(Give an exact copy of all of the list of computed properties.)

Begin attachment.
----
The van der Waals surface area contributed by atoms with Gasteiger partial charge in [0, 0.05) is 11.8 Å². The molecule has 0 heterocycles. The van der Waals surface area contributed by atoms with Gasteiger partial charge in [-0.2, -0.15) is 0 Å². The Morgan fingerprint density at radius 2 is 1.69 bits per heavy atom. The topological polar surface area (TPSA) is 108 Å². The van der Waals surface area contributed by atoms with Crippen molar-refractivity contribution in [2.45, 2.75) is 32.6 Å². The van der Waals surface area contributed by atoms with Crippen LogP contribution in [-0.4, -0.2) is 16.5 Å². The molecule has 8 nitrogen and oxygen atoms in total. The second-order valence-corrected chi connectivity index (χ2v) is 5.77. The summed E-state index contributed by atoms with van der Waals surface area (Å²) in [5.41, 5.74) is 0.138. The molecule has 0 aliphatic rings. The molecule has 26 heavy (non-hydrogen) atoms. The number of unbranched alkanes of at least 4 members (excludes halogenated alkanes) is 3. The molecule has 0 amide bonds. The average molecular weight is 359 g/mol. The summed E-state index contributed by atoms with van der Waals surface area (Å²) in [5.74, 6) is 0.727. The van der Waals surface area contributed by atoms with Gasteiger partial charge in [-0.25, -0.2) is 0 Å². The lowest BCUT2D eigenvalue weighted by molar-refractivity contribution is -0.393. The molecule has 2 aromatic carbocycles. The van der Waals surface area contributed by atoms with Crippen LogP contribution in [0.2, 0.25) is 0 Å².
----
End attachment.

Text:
The van der Waals surface area contributed by atoms with Gasteiger partial charge in [0, 0.05) is 11.8 Å². The molecule has 0 heterocycles. The van der Waals surface area contributed by atoms with Gasteiger partial charge in [-0.2, -0.15) is 0 Å². The Morgan fingerprint density at radius 2 is 1.69 bits per heavy atom. The topological polar surface area (TPSA) is 108 Å². The van der Waals surface area contributed by atoms with Crippen molar-refractivity contribution in [2.45, 2.75) is 32.6 Å². The van der Waals surface area contributed by atoms with Crippen LogP contribution in [-0.4, -0.2) is 16.5 Å². The molecule has 8 nitrogen and oxygen atoms in total. The second-order valence-corrected chi connectivity index (χ2v) is 5.77. The summed E-state index contributed by atoms with van der Waals surface area (Å²) in [5.41, 5.74) is 0.138. The molecule has 0 aliphatic rings. The molecule has 26 heavy (non-hydrogen) atoms. The number of unbranched alkanes of at least 4 members (excludes halogenated alkanes) is 3. The molecule has 0 amide bonds. The average molecular weight is 359 g/mol. The summed E-state index contributed by atoms with van der Waals surface area (Å²) in [5.74, 6) is 0.727. The van der Waals surface area contributed by atoms with Gasteiger partial charge in [-0.25, -0.2) is 0 Å². The lowest BCUT2D eigenvalue weighted by molar-refractivity contribution is -0.393. The molecule has 2 aromatic carbocycles. The van der Waals surface area contributed by atoms with Crippen LogP contribution in [0.2, 0.25) is 0 Å².